Supreme Court orders El Paso judge to explain sealing of Planned Parenthood shooting records

By Jeffrey A. Roberts
CFOIC Executive Director

An El Paso County District Court judge has until Feb. 16 to justify his sealing of court records in the case against accused Planned Parenthood shooter Robert Lewis Dear, the Colorado Supreme Court ruled late Wednesday.

Granting a petition signed by more than two dozen news media organizations, the Court ordered Judge Gilbert Martinez to explain why affidavits of probable cause in Dear’s court file shouldn’t be made public.

Martinez rejected a motion to unseal the affidavits on Dec. 30. Citing the ongoing criminal investigation and the privacy of victims and witnesses, he wrote that releasing the documents would be “contrary to public interest.”

The media consortium, in the petition it filed on Jan. 15, argued that Martinez’ order could keep the affidavits secret for more than a year, which would “deprive the public of knowing the most basic facts of what prompted government authorities to arrest Dear, to search his residence, and to file (a) 179-count criminal complaint.”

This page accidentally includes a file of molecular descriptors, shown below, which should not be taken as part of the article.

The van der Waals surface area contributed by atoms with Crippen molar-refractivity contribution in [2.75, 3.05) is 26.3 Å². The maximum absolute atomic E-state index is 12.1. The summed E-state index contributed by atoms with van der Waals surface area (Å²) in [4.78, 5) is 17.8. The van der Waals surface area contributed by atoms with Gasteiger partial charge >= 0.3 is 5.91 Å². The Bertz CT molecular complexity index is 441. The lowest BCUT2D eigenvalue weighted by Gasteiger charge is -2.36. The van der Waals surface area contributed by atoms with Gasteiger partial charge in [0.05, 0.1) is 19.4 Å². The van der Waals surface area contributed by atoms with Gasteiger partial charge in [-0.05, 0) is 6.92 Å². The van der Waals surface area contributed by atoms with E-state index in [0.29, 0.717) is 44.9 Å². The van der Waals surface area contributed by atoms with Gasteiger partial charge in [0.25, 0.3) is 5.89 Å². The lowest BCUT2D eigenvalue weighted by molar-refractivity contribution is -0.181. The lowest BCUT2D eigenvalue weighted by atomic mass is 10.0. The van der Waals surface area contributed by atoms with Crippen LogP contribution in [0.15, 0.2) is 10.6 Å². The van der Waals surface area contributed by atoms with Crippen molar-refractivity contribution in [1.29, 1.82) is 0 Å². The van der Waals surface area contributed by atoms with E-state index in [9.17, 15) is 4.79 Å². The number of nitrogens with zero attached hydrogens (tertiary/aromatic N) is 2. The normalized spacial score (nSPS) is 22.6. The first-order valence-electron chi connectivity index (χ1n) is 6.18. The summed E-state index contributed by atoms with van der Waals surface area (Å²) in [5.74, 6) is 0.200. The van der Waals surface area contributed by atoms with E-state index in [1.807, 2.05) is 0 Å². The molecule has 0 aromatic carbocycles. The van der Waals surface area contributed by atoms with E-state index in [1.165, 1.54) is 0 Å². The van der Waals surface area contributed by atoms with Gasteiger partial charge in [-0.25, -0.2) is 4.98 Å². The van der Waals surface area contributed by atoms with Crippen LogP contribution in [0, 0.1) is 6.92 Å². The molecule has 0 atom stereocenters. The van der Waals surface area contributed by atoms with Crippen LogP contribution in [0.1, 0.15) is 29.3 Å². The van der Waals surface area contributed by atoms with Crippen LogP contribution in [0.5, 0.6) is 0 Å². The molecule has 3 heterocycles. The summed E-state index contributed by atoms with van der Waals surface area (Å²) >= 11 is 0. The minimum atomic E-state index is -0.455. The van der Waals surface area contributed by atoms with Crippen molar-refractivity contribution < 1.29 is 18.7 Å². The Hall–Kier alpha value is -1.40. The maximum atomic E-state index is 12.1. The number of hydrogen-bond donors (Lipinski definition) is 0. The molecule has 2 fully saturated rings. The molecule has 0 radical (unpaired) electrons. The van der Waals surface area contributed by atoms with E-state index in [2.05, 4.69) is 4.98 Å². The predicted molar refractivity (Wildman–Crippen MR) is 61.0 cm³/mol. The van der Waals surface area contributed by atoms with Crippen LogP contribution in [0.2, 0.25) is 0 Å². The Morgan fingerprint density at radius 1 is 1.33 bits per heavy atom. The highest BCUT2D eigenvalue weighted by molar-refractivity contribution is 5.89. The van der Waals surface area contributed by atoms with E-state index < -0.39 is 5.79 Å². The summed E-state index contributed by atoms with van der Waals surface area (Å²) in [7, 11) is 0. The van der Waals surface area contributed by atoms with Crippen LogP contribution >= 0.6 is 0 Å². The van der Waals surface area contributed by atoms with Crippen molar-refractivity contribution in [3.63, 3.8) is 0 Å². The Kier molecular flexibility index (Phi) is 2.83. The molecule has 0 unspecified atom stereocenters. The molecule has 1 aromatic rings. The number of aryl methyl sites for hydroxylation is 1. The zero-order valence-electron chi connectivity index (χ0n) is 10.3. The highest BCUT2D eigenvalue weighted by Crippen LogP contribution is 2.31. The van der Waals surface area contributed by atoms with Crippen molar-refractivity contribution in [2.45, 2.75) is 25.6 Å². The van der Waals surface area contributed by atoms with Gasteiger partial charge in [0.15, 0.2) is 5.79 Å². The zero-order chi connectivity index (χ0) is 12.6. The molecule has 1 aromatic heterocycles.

The petition urged the Supreme Court “to clarify for trial judges throughout Colorado that under both State and Federal constitutions, the public enjoys a presumed right of access to documents on file in Colorado criminal cases after the defendant has been formally charged…”

The petition also noted that Martinez gave no consideration to “less restrictive alternatives,” such as releasing redacted portions of the affidavits.

Dear, 57, is accused of killing three people and wounding nine others during a shooting rampage at a Planned Parenthood clinic in Colorado Springs on Nov. 27. During a court appearance in December, he proclaimed his guilt and called himself “a warrior for the babies.”

The Colorado Freedom of Information Coalition also signed the Supreme Court petition as did the Colorado Press Association, the Colorado Broadcasters Association and the Reporters’ Committee for Freedom of the Press.

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